Police departments around the country are responding to outcries over controversial police shootings.
Many, like Seattle, are also under scrutiny by the U.S. Justice Department. Those cities are creating new structures for civilian and community oversight. Seattle is one of several cities launching an Office of Inspector General.
That office is expected to gather police data and recommend solutions.
Pierce Murphy heads Seattle’s Office of Professional Accountability, which investigates complaints of police misconduct. One of his recent investigations looked at SPD’s response to a man who went on a crime spree last December, with carjackings, high-speed chases and shots fired from Belltown through northeast Seattle.
Murphy said it was a rapidly evolving scene spanning multiple neighborhoods and precincts.
“I noted that the commander, despite his best efforts, really was overwhelmed and not able to – perhaps as effectively as everyone would have liked – manage that rapidly evolving situation,” Murphy said.
Police officers rammed the fleeing man’s car and ultimately shot him outside a branch library in Wedgwood.
Murphy said the incident raised issues that deserve a broader examination, perhaps looking at how other cities handle these types of events. But his office can’t take that on.
“We have to move on to the next complaint investigation and really don’t have the staff and the bandwidth or the clear authority to do these broader, more systemic reviews,” he said.
It’s the type of review that an inspector general could perform in Seattle, perhaps someday soon.
Mayor Ed Murray’s latest budget includes $3 million dollars to strengthen police accountability. Some portion of that will go to launch the Inspector General's office.
In July, Murray made clear he supports the idea.
“It is my suggestion that we take the part-time auditor’s position, which is on a consulting contract, and make it into an inspector general’s position with a stronger ability to investigate complaints and practices,” Murray said.
He plans to introduce the legislation shortly.
The auditor’s role has been to independently review the complaints to the Office of Professional Accountability, and how they are investigated. The city’s outgoing OPA auditor, Anne Levinson, is a longtime supporter of the new office as well.
“The inspector general would have staff, independent authority to do the audits and evaluations, and report on a regular basis and present to the city council in a public fashion,” Levinson said.
Levinson’s audits have recommended broader changes like monitoring the use of force by police, and training officers in de-escalation, racial bias and how to handle people in crisis. But she said those findings often gathered dust, until the U.S. Justice Department reached a consent decree with the city in 2012.
“Because of the consent decree, a number of the recommendations I have made have now been implemented,” she said. “But it’s only because of the force of the court behind. This administration of its own volition hasn’t implemented very many of these recommendations.”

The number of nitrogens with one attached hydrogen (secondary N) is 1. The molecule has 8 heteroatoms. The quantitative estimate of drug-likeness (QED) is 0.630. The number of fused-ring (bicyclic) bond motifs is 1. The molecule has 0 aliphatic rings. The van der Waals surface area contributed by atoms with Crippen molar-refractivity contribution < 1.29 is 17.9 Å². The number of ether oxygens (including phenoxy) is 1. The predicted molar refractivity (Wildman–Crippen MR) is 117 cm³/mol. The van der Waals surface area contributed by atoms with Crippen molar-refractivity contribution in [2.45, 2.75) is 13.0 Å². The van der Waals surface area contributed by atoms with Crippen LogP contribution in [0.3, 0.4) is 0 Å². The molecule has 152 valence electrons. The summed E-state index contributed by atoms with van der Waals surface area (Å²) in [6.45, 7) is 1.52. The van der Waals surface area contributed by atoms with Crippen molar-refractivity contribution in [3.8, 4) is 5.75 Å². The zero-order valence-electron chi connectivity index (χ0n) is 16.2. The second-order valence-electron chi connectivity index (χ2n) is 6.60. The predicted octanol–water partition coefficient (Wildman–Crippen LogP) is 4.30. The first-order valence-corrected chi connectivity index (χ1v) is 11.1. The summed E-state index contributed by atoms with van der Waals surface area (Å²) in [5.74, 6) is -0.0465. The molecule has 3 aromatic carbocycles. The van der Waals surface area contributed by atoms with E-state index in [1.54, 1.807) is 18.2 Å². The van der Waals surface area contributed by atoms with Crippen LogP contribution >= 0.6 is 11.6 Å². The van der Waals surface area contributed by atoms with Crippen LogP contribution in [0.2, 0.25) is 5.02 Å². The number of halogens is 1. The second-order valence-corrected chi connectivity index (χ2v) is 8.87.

She said one of the things she’s watching for in the upcoming legislation is how the OPA and inspector general are protected from political interference.
“Independence. What you’ll want to look for is that the mayor can appoint the OPA director, for example, but the city council can appoint the inspector general, so you have a balance of powers,” she said.
She and others point to the inspector general for NYPD as the model Seattle should emulate. Philip Eure holds that job. His office is just two years old, but he has already taken on controversies. In the wake of Eric Garner’s death, Eure found some police officers faced little discipline for using chokeholds. His more recent report found no measurable link between broken-windows policing and reductions in violent crime.
But Eure said for those findings to have impact, the police department must be required to respond. “There should be language requiring the police department to address each specific recommendation,” he said, “and provide an explanation as to why the police department is or is not going to adopt those recommendations.”
Eure’s office is separate from NYPD and staffed by civilians. It has subpoena power to get records it needs for investigations, but he says so far they haven’t had to use it.
“It should be made crystal-clear,” he said, that the inspector general “has complete and full access to the police department’s records.”
Eure said cities across the country are creating more civilian oversight of police. He just returned from Chicago, which is also establishing an inspector general for public safety.
Seattle Police Department officials declined to comment for this story. The city council is expected to review the legislation later this fall.